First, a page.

The MALBA. Emerging from the rubble of Argentina’s crumbling economy in 2001, The Museum of Latin American Art of Buenos Aires arose, a proud and prominent pillar of Argentinian culture. The museum’s founder, businessman Eduardo Constantini, contributed his collection of more than 220 works of Latin American art from the 19th and 20th centuries.
Table of Contents
Like New York’s MoMA, the building’s sleek design, with a lofty ceiling, clean angles, and spaghetti benches, is often accused of diminishing the priceless art it houses. I disagree. The clean, minimalist architecture compliments and even enhances the artwork inside. True, the museum’s structure steals your attention the moment you step through those doors, but it sets the tone for the afternoon (the museum opens at noon daily, closed on Tuesdays). Your mind acclimates to the surreal and bizarre, the creative expression that is modern art. I think of it like a teaser. That amazing basket of bread you receive at a glorious restaurant, whetting your appetite for the main event. Mmmm, this bread is amazing, you think. The food is going to be soooo delicious. I can’t wait. Perfect. Anticipation
Yayoi Kusama’s temporary exhibit was one of the most fascinating I’ve ever encountered. Her bold and playful colors pulled me in to the paintings. Fixated on the large canvas squares, I found it hard to move on to the next floor. Had I not been with travel companions (urging me onward), I may have remained lost -in the art – for hours.
Some of Kusami’s artwork was three-dimensional, interactive. Like this black-lit living room, covered in glowing polka dots.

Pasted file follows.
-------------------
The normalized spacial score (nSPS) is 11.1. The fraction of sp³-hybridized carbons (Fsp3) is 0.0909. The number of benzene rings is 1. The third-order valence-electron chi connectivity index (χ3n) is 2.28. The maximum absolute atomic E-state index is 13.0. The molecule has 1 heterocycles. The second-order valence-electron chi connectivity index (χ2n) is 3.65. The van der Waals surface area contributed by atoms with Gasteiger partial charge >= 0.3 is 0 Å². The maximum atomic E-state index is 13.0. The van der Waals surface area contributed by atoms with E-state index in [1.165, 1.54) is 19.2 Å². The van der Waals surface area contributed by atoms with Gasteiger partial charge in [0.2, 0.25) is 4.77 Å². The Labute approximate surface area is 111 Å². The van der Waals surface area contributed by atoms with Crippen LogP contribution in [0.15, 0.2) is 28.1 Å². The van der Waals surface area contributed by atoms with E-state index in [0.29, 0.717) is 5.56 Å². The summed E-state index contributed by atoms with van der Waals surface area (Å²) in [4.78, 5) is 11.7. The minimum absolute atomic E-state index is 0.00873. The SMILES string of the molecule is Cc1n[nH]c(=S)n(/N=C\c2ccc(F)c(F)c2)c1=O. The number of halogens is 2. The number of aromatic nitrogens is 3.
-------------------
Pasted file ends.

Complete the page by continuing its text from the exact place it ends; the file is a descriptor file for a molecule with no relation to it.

Or this mirrored, walk-through maze of dynamic, infinitesimal light strands. Standing there, as the lights changed hues from blues to greens to reds, letting the world fall away, I was an astral body, drifting through the unending universe. Just for a moment.
Part of the exhibit was participatory. When we purchased our tickets (for a mere $2.50 USD, I might add), we also received a packet of multi-sized polkadot stickers. We had no idea of their purpose until we found the slightly psychedelic kitchen/living room at the end of the first floor. Visitors were invited to create their own art by adding their colored circles wherever they saw fit.
The Permanent Collection
I was equally, if not more impressed with the permanent collection on display. Masterpieces by Diego Rivera, Juan Gris, Frida Khalo, Antonio Berni. Ernesto Deira, Xul Solar, Guillermo Kuitca, etc. adorned the stark-white walls of the MALBA.
Until I visited the MALBA, the MoMA was my favorite modern art museum. I left the MALBA that day thinking, That was literally the best art museum I’ve ever experienced. I could attribute these sentiments to my overall state at the time, the fact that I started falling in love with Argentina, and Buenos Aires in particular, towards the end of our visit. Maybe this was just the icing on my cake, the cherry on top of an already delicious overall experience. Or maybe the museum was just that amazing. The most prominent attribute that my traveling companions and I all seemed to agree on was the scale and manageability of the museum. It was curated perfectly. Unlike many well-known art museums, the MALBA was never over-whelming. A visitor could easily see all the displayed work in an hour or two. You can spend as little or as much time as you like in there, but you will never leave with an unquenched feeling that you missed anything. Alternatively, you won’t feel exhausted and utterly spent from hours upon hours of walking and attempting to absorb too much.
The MALBA inspired me to embark on some artistic experimentation of my own- in video. Check back for next week’s Movie Monday to see my Vines and videos from the MALBA.
Have you ever visited the MALBA? How was your experience? What is your favorite modern art museum?